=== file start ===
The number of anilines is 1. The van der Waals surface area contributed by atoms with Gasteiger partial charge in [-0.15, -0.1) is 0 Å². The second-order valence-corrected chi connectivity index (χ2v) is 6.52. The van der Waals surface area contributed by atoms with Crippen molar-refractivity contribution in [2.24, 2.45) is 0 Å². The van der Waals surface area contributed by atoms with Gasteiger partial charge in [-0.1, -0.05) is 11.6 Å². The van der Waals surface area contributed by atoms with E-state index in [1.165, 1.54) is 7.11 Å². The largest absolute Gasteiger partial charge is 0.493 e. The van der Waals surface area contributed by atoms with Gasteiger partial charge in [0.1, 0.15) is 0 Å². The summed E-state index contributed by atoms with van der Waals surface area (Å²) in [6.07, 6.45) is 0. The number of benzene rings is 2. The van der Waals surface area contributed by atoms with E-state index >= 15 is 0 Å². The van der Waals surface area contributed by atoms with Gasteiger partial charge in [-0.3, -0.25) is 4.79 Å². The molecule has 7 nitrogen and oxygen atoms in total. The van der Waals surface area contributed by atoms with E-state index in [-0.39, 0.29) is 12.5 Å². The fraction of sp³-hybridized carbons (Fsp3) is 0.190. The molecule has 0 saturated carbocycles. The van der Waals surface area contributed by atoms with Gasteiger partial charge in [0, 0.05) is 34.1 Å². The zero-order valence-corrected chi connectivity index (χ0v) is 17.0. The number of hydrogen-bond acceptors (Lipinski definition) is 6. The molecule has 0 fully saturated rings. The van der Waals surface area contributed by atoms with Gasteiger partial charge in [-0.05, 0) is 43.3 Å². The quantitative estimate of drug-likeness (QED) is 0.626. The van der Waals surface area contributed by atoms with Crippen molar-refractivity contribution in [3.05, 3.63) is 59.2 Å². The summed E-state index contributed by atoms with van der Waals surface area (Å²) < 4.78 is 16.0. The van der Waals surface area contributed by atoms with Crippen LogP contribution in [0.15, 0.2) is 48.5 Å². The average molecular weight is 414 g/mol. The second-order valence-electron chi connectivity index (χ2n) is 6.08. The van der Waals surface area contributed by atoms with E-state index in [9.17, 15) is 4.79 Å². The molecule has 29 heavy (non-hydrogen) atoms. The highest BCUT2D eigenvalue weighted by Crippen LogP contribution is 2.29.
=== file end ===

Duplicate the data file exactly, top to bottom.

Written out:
The number of anilines is 1. The van der Waals surface area contributed by atoms with Gasteiger partial charge in [-0.15, -0.1) is 0 Å². The second-order valence-corrected chi connectivity index (χ2v) is 6.52. The van der Waals surface area contributed by atoms with Crippen molar-refractivity contribution in [2.24, 2.45) is 0 Å². The van der Waals surface area contributed by atoms with Gasteiger partial charge in [-0.1, -0.05) is 11.6 Å². The van der Waals surface area contributed by atoms with E-state index in [1.165, 1.54) is 7.11 Å². The largest absolute Gasteiger partial charge is 0.493 e. The van der Waals surface area contributed by atoms with Gasteiger partial charge in [0.1, 0.15) is 0 Å². The summed E-state index contributed by atoms with van der Waals surface area (Å²) in [6.07, 6.45) is 0. The number of benzene rings is 2. The van der Waals surface area contributed by atoms with E-state index >= 15 is 0 Å². The van der Waals surface area contributed by atoms with Gasteiger partial charge in [-0.3, -0.25) is 4.79 Å². The molecule has 7 nitrogen and oxygen atoms in total. The van der Waals surface area contributed by atoms with E-state index in [-0.39, 0.29) is 12.5 Å². The fraction of sp³-hybridized carbons (Fsp3) is 0.190. The molecule has 0 saturated carbocycles. The van der Waals surface area contributed by atoms with Gasteiger partial charge in [0, 0.05) is 34.1 Å². The zero-order valence-corrected chi connectivity index (χ0v) is 17.0. The number of hydrogen-bond acceptors (Lipinski definition) is 6. The molecule has 0 fully saturated rings. The van der Waals surface area contributed by atoms with Gasteiger partial charge in [-0.05, 0) is 43.3 Å². The quantitative estimate of drug-likeness (QED) is 0.626. The van der Waals surface area contributed by atoms with Crippen molar-refractivity contribution in [3.05, 3.63) is 59.2 Å². The summed E-state index contributed by atoms with van der Waals surface area (Å²) < 4.78 is 16.0. The van der Waals surface area contributed by atoms with Crippen LogP contribution in [0.15, 0.2) is 48.5 Å². The average molecular weight is 414 g/mol. The second-order valence-electron chi connectivity index (χ2n) is 6.08. The van der Waals surface area contributed by atoms with E-state index in [9.17, 15) is 4.79 Å². The molecule has 29 heavy (non-hydrogen) atoms. The highest BCUT2D eigenvalue weighted by Crippen LogP contribution is 2.29.